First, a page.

If you race big distances enough eventually you will be visited by demons that can have you waving the surrender flag and taking the dreaded DNF (Did Not Finish).
Most of the time, long haulers can stuff the quit monster back into the dark dank box it crawled out of. Occasionally, the comfort of the SAG wagon or the rest area with “down the mountain shuttle access” beckons a little to loudly.
In my 14 years of racing long, I have had 3 DNFs. I remember every one.
In retrospect, I will say that only 1 of the DNF’s was a legit physical problem (severely pulled hamstring at a marathon 8 weeks before Ironman Louisville 2010).
The other two?
I quit because I was a being a pansy.
Two years in a row at the Cascade Crest Classic 100, I quit (mile 54, mile 62) because I lost mental control and allowed temporary pain to get in my head. I am not sure what my justification was, but I suspect the conversation between my ears went something like…
“My (insert whatever body part) hurts. It hurts real bad. I am cold, wet and hungry. (Waaaaa, Waaaaaaaa, Waaaaaaaaaaaa! ) I quit. I still cleared 54 miles. That’s good enough right?”
Guess what? 100 miles with 35,000 feet of elevation change is supposed to hurt. Running 26.2 miles after cycling 5 hours plus will push you to the bloody edge. Being hungry or thirsty or dehydrated is part of the journey. Your body can take it…your mind is what usually fails you.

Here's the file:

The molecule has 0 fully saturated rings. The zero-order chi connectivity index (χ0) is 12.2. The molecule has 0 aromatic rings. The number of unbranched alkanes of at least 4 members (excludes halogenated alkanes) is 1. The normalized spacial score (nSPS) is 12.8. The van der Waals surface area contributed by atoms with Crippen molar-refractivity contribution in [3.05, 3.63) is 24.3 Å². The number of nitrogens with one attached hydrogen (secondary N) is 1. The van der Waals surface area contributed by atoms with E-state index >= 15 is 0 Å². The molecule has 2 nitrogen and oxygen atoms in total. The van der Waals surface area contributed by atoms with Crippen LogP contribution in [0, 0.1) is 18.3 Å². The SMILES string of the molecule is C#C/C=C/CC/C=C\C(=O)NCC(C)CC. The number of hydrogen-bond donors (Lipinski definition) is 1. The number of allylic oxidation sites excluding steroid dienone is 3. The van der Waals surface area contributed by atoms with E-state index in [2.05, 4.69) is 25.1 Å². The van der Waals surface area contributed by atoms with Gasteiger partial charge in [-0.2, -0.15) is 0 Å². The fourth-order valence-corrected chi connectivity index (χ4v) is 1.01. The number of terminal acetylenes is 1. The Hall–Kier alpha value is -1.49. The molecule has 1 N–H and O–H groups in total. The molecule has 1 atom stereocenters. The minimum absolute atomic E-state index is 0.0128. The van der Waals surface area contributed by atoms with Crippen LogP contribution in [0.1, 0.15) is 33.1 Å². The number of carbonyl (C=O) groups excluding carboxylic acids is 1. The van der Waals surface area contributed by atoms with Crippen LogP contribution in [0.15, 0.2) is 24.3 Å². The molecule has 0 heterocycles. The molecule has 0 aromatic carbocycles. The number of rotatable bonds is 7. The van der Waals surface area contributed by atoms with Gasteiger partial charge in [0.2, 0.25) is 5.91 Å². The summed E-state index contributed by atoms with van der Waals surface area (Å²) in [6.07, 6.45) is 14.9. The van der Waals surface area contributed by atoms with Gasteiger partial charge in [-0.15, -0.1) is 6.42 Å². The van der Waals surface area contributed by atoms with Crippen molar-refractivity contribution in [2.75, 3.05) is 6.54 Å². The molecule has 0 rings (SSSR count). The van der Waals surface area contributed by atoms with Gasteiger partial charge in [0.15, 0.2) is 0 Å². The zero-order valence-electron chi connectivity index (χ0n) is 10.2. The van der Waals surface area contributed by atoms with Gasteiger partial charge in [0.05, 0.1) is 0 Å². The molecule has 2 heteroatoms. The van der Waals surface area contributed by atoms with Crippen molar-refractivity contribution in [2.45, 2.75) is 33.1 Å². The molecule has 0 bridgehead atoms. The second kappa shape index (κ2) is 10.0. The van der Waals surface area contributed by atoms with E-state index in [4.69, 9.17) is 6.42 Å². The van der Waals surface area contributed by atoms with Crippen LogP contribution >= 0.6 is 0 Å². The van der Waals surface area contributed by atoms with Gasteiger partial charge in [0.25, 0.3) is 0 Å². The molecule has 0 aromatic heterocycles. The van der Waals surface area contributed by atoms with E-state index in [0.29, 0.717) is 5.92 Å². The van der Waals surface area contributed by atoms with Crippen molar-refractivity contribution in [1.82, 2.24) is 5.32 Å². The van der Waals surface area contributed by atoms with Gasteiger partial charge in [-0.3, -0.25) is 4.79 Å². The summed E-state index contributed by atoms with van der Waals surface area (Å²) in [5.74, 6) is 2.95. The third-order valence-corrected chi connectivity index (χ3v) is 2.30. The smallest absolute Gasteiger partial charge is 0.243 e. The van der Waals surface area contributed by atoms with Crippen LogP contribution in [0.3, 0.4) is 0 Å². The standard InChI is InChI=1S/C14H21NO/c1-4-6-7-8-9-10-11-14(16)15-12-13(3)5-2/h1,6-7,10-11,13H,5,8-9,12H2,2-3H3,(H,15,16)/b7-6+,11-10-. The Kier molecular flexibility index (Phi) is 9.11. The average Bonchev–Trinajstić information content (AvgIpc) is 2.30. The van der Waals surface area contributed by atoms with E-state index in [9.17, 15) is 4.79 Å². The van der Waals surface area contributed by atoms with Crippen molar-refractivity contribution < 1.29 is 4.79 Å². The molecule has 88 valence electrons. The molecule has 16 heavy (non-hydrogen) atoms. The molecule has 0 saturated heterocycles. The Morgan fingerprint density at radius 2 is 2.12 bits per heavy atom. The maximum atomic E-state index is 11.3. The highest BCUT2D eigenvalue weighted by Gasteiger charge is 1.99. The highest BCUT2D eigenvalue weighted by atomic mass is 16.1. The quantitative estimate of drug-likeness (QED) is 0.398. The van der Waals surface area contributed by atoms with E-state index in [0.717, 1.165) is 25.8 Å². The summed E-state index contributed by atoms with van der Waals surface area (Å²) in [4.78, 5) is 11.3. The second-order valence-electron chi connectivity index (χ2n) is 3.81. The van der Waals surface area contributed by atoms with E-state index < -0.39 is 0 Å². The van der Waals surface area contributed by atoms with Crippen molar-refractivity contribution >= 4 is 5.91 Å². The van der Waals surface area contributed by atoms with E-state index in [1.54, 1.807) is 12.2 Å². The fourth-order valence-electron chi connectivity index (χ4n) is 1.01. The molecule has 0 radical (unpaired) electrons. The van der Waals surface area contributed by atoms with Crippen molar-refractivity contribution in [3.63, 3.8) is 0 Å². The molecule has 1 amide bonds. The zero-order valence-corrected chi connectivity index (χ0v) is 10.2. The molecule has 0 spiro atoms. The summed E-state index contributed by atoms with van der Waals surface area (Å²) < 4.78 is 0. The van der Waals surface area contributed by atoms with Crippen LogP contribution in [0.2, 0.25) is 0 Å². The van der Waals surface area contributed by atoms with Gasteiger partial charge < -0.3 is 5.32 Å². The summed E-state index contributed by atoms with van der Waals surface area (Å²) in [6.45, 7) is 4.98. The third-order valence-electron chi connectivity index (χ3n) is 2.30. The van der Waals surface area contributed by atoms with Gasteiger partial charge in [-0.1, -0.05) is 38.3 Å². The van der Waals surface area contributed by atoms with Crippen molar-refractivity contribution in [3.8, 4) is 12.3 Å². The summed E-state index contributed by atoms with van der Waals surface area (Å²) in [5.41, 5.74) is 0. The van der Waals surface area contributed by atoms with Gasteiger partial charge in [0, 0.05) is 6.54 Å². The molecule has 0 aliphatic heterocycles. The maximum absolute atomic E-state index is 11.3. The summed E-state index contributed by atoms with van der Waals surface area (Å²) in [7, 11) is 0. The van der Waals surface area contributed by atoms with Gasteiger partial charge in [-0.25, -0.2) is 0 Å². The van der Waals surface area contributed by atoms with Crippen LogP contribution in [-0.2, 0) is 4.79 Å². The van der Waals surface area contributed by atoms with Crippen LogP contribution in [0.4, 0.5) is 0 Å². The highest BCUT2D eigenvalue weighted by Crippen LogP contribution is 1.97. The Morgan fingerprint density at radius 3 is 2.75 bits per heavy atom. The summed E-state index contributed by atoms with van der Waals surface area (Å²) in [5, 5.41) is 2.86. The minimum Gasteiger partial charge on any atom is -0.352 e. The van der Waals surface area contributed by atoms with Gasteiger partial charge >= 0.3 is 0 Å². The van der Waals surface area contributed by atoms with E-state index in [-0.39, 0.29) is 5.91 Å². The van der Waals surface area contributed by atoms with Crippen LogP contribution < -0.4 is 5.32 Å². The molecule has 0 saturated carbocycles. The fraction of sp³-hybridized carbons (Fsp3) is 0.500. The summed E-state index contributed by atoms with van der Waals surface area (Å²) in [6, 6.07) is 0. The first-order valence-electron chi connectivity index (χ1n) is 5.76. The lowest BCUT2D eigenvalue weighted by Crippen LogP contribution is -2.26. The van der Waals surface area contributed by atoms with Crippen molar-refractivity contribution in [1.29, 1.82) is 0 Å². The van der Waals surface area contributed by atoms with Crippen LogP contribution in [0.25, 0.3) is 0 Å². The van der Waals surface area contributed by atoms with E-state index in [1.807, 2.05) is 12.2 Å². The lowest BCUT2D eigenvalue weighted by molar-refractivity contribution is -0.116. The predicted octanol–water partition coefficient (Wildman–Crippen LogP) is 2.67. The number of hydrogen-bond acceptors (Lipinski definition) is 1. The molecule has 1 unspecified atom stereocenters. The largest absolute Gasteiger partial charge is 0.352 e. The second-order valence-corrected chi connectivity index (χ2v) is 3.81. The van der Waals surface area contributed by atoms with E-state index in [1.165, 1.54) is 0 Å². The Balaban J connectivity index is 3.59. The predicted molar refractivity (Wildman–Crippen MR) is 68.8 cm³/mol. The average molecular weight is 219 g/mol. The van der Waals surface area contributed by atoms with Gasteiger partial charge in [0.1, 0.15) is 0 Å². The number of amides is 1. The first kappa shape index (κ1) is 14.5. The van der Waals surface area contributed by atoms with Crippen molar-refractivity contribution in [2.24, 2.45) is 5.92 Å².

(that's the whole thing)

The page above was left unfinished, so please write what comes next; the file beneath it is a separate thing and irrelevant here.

Avoiding a DNF is 99% mental/ 1% physical.
At mile 72, when you are feeling horrible and feeling like quitting, it is time to get deep within yourself and keep moving.
Cold and Wet? Keep moving.
Tired, hungry and thirsty? Keep moving.
Cramped, throwing up or worse? Keep moving.
Injured? Keep moving. If you are moving, you are not injured enough. Your body won't lie.
Keep moving. Your mind will quit before your body will.
I once talked to Ironman legend Chris Legh about how he maintained focus and full throttle during periods of pain. He graciously spent 30 minutes on the phone with me giving me his thoughts. Specifically, how to push hard when the chips were down.
This Chris Legh....
This Chris Legh....
His answer? A mantra that he had taped to his bike tube and written on his arm that he stared at as the negative thoughts entered his mind…
TTFU (Toughen The F Up).
Great advice when your mind is about to betray you.
Keep moving…a DNF is mental!